Some of our regular readers kindly shared their opinion about the gold market correlation with other instruments in the comments section under my previous post. I think it could be interesting for all of us to see what is going on there if we check the correlation between gold and other instruments.
I prepared the visualization of it for you below. The dollar index and the 5-year TIPS (Treasury Inflation-Protected Securities) were named in the comments, and I will add two other top instruments, so please stay tuned.
Let’s start with the Dollar Index (DXY).
For more than 20 years, these two instruments were mostly in a negative/mirrored correlation. It just changes from extremely negative to zero correlation with rare spikes into positive territory.
In the period between 2004 and 2006, there was a visible abnormal positive correlation (highlighted with a red ellipse), which reached the extreme 0.50 mark. If we would look at the price chart above, we can find that this has been just a coincidence of a corrective phase in DXY when it bounced higher on its way down with a Bull Run on the gold market. This outstanding positive correlation period was short-lived, and further, we can see how it turned negative again.
These days the situation is even more abnormal as the correlation coefficient beats the above mentioned extreme level to hit 0.64 closer to absolute correlation. This time it can be explained with the match of the corrective phase of the gold market with the strengthening US dollar. To return to regularity, we can see how the prices of these instruments would crossover, but this time on contrary to 2004-2006 situation, the gold could resume to the downside and the dollar would break higher to overcome 100.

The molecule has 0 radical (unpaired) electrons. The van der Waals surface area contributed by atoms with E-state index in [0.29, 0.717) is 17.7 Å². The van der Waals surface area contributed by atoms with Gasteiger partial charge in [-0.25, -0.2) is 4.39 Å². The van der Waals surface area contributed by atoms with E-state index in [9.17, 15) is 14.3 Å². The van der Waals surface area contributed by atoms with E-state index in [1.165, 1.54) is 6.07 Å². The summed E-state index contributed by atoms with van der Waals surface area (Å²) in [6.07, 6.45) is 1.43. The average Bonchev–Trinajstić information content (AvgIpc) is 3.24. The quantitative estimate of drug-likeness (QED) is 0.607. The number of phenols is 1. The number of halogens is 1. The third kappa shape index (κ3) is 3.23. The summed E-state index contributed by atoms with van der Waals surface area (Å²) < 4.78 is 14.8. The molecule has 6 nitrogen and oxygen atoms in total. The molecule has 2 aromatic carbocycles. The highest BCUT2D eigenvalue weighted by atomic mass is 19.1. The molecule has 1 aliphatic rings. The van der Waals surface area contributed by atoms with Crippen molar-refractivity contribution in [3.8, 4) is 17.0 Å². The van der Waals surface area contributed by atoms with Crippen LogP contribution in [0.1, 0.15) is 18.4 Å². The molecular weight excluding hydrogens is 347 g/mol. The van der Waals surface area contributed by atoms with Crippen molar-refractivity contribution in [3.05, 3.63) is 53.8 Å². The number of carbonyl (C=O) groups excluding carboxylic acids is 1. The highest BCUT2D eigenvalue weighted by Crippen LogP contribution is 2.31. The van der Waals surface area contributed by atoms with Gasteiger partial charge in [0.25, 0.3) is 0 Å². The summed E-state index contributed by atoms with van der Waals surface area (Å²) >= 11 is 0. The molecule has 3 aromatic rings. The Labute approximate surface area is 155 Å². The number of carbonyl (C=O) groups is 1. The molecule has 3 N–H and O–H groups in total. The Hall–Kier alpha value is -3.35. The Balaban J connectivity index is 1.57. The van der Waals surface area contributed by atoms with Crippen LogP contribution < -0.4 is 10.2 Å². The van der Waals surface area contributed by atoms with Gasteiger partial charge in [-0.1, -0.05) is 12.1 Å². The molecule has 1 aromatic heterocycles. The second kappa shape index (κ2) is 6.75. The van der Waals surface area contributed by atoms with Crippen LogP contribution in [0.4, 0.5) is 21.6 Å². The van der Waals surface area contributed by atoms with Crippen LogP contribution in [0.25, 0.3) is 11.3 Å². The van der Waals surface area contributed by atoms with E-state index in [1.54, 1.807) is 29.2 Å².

If we talk about general overview, then the reader pointing at the negative correlation between gold and the dollar was right, but these days those two are moving in the same direction due to counter-trend move in gold. So be careful.
Let’s move to the 5-Y TIPS
Before I highlighted specific periods with arrows, I thought these two instruments have a surprising negative correlation. Now I doubt it as we can see the prolonged periods of positive correlation on the chart above marked with the same colored arrows (2011-2012, 2017-2018, 2019). In the second half of last year, the positive was quite strong (red arrows) until it was interrupted by a Santa Claus Gold Rally, which crossed over the 5Y TIPS line.
It is safe to say about the strong correlation between these two instruments only during the periods of extreme moves as I highlighted with black double arrows. We could count at least 5 such periods on the chart above for the past 10 years.
The next is the Japanese Yen.
I know some traders use the positive correlation between the gold and the Japanese yen. These instruments are considered to be safe havens during market turmoil. For the past 20 years, I highlighted 3 periods of correlations between these instruments. The red is the period of variable correlation when the gold and the yen could move in the opposite direction as a correlation coefficient looks like a roller coaster moving up and down across the zero line from 1999 to 2007.
After that, there is a period of unstable but positive correlation (orange) between 2007 and 2013. Both gold and the yen reached record highs against the dollar simultaneously, but the yen was more volatile.
Last 7 years those two instruments spent in harmony as the correlation coefficient kept almost at the absolute correlation level for a long time. This period was highlighted as a stable positive correlation (green).
The last one is the S&P 500.
I think you heard how some traders say “fly to safety” (buy gold, for example) or “fly to quality” (buy stocks for instance). Quite often, they use it to describe the situation when money flows out of the S&P 500 futures (quality) into gold (safety) and back depending on the situation. The chart above shows what has happened during the last 20 years in terms of correlation.
This is a true roller-coaster of correlation between gold and index futures – negative correlation changes to positive crossing the zero line back and forth. During the last 4 years, the positive correlation persists with a current level at 0.73 steaming to the absolute correlation. So the above mention sayings of money flying between these two instruments are not so safe these days.
INO.com Contributor, Metals
Disclosure: This contributor has no positions in any stocks mentioned in this article. This article is the opinion of the contributor themselves. The above is a matter of opinion provided for general information purposes only and is not intended as investment advice. This contributor is not receiving compensation (other than from INO.com) for their opinion.